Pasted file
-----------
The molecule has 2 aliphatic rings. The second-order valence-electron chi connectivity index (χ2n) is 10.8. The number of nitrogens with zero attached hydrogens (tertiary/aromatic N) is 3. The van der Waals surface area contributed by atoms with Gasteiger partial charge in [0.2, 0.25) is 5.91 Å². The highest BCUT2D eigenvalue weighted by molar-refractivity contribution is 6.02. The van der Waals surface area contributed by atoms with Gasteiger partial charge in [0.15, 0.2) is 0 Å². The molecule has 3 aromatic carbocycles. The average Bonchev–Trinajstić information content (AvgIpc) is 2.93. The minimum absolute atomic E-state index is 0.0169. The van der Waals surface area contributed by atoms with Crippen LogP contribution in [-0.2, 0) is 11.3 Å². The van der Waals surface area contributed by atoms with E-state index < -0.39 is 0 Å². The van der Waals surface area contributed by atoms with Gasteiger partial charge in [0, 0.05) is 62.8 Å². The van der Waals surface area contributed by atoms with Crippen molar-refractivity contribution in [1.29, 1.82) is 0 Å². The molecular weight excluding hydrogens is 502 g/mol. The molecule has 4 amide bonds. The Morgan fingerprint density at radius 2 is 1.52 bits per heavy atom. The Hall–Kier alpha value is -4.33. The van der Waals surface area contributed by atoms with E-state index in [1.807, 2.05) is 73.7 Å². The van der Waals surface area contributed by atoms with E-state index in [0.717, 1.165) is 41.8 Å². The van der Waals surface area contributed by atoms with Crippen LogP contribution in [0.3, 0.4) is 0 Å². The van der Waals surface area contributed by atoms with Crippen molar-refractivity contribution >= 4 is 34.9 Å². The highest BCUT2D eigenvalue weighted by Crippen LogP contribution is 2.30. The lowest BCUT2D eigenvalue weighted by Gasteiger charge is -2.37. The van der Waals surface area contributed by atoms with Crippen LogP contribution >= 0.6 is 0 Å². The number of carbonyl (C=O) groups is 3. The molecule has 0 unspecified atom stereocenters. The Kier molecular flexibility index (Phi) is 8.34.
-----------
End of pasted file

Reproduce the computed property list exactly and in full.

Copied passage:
The molecule has 2 aliphatic rings. The second-order valence-electron chi connectivity index (χ2n) is 10.8. The number of nitrogens with zero attached hydrogens (tertiary/aromatic N) is 3. The van der Waals surface area contributed by atoms with Gasteiger partial charge in [0.2, 0.25) is 5.91 Å². The highest BCUT2D eigenvalue weighted by molar-refractivity contribution is 6.02. The van der Waals surface area contributed by atoms with Gasteiger partial charge in [0.15, 0.2) is 0 Å². The molecule has 3 aromatic carbocycles. The average Bonchev–Trinajstić information content (AvgIpc) is 2.93. The minimum absolute atomic E-state index is 0.0169. The van der Waals surface area contributed by atoms with Crippen LogP contribution in [-0.2, 0) is 11.3 Å². The van der Waals surface area contributed by atoms with E-state index < -0.39 is 0 Å². The van der Waals surface area contributed by atoms with Gasteiger partial charge in [0, 0.05) is 62.8 Å². The van der Waals surface area contributed by atoms with Crippen molar-refractivity contribution in [1.29, 1.82) is 0 Å². The molecular weight excluding hydrogens is 502 g/mol. The molecule has 4 amide bonds. The Morgan fingerprint density at radius 2 is 1.52 bits per heavy atom. The Hall–Kier alpha value is -4.33. The van der Waals surface area contributed by atoms with E-state index in [1.807, 2.05) is 73.7 Å². The van der Waals surface area contributed by atoms with E-state index in [0.717, 1.165) is 41.8 Å². The van der Waals surface area contributed by atoms with Crippen LogP contribution in [0.3, 0.4) is 0 Å². The van der Waals surface area contributed by atoms with Crippen molar-refractivity contribution >= 4 is 34.9 Å². The highest BCUT2D eigenvalue weighted by Crippen LogP contribution is 2.30. The lowest BCUT2D eigenvalue weighted by Gasteiger charge is -2.37. The van der Waals surface area contributed by atoms with Crippen LogP contribution >= 0.6 is 0 Å². The number of carbonyl (C=O) groups is 3. The molecule has 0 unspecified atom stereocenters. The Kier molecular flexibility index (Phi) is 8.34.